Things I learned from my dad: Part 1

Be frugal so that you can be generous later

My dad passed away recently from cancer at age 75. He was a well-liked man, got along with everyone, was thrifty when it was not important and generous when it was.

I’ve learned many things from my dad that have influenced me in all aspects of my life including my approach to work. The idea of having a solid habit of thriftiness so that you have money available when you need it has certainly contributed to my belief that the value of having your procedures being well embedded and automatic means that you have the ability and resources to deviate from the procedure when you need to. When you think about organisational processes time and money are almost interchangeable.

Solid procedures build the slack into your system. If your habit is to be thrifty (read efficient or lean) then you will have resources in reserve to manage the real crises that will inevitably happen.

This was an idea that I found invaluable when I was the operations manager at an occupational health clinic. One of the challenges I found when managing doctors (and indeed any clinicians) was that they railed against the idea of standard appointment times. I know that all medical practices do this, and I also suspect that all medical practices experience the same resistance from their clinical staff. When you are working with a patient you must focus on the needs of that patient and not on watching the clock.

However, I found that when I talked about this concept of thrift vs generosity with my clinical teams it was something that resonated. I asked, “are most of your patients complex?” to which most would say no. Most patients are routine. So, I suggested that they could aim for a standard appointment time for those routine patients which would then give them the space to run over time on a complex patient, most of them found that reasonable and efficiency improved.   (We also introduced productivity bonuses which is another blog post!)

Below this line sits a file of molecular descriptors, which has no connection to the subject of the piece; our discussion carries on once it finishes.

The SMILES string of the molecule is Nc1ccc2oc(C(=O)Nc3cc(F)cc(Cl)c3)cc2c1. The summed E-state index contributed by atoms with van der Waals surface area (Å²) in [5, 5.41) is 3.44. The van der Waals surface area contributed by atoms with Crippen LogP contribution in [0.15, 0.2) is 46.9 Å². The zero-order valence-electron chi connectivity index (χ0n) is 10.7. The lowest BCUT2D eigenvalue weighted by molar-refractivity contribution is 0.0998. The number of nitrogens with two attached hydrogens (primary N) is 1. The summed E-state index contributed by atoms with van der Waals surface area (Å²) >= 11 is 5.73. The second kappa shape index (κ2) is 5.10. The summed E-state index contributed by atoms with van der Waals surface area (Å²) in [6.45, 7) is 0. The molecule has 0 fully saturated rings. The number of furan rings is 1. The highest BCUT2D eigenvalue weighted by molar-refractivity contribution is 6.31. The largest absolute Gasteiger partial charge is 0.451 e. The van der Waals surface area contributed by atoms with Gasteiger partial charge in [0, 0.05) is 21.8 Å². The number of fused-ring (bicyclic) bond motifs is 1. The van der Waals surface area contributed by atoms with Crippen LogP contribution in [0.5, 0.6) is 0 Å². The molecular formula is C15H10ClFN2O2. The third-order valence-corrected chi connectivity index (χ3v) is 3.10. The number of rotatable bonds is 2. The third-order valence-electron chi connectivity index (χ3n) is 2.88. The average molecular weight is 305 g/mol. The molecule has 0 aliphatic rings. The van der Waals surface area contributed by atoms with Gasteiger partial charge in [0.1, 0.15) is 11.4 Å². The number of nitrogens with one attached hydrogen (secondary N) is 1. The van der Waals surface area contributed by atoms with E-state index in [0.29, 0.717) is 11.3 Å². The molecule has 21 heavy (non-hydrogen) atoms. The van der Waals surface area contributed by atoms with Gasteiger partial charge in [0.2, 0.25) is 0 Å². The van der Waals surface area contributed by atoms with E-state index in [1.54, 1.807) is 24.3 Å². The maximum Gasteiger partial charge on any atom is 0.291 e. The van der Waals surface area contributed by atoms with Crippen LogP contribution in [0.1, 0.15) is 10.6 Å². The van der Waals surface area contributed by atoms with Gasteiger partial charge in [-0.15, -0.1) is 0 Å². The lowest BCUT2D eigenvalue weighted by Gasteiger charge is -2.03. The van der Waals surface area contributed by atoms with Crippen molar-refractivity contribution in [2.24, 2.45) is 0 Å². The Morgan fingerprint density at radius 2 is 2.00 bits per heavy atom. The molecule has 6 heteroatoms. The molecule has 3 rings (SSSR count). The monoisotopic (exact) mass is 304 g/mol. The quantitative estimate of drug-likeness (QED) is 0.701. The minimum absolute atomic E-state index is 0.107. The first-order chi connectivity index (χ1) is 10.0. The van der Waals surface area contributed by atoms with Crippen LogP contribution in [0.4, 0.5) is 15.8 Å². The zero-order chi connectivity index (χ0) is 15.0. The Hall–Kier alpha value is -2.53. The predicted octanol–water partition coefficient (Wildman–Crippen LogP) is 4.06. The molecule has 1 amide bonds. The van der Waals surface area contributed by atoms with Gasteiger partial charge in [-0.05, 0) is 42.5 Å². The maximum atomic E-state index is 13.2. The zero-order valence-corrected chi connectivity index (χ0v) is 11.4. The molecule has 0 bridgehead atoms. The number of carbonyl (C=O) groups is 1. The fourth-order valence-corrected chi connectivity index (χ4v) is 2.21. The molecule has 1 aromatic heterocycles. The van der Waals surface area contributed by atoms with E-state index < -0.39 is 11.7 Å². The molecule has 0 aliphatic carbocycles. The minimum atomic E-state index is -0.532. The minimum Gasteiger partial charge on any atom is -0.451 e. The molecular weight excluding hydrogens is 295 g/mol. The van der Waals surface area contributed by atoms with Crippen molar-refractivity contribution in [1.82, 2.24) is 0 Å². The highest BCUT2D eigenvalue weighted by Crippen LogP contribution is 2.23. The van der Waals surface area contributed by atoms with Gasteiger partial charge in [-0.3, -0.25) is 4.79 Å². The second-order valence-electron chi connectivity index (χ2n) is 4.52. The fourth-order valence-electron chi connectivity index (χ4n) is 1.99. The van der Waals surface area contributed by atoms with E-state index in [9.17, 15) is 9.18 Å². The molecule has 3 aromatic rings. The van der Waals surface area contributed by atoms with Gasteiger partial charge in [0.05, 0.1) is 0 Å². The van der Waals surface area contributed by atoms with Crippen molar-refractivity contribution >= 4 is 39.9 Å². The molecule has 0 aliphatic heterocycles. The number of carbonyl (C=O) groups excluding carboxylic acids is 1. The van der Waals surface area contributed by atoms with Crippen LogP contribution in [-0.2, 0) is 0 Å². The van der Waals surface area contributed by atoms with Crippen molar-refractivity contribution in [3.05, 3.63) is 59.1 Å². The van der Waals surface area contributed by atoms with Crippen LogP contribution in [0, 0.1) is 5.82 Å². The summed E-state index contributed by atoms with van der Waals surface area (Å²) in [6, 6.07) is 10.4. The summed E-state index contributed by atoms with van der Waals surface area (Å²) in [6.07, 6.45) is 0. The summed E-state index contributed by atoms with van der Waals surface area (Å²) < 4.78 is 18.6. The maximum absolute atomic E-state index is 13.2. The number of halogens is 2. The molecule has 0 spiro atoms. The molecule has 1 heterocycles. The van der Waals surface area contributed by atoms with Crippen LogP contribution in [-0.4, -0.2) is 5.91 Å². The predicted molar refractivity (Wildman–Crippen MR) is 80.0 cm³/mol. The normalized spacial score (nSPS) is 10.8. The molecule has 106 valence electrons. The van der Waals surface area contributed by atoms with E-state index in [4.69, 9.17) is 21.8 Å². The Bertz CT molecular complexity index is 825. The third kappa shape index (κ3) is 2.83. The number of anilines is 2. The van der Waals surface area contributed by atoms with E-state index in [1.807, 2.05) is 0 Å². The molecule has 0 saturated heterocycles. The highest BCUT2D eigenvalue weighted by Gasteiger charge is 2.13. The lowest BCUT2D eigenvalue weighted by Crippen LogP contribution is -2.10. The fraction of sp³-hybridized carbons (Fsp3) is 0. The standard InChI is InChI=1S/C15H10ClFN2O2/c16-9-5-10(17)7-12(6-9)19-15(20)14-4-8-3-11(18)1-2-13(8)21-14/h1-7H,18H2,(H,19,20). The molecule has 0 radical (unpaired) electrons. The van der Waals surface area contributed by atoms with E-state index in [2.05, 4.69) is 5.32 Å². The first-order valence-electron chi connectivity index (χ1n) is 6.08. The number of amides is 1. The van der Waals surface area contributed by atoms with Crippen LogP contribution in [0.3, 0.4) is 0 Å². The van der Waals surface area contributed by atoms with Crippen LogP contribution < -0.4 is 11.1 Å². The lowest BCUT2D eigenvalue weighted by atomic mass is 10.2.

I guess the bottom line is that procedures, SOPs, systems or whatever they are called in your workplace do not actually constrain us – what they do is to give us the freedom to make exceptions whenever that is absolutely necessary.

Thank you, Dad. I most surely did not get it then but as an adult I understand. All those times you made me pick up pieces of wood from the side of the road so that we could use the wood fire booster for the Solahart without turning on the electric booster were the reason that every time my car broke down when I was a broke university student you would say “it’s only money” and pay for the repairs.

Peter Moore: you were the best Dad, a true gentleman, and a legend. Ar dheis De go raibh a anam. (This is the Gaelic equivalent to RIP. It translates to “At the right hand side of God my his soul be faithful”.)

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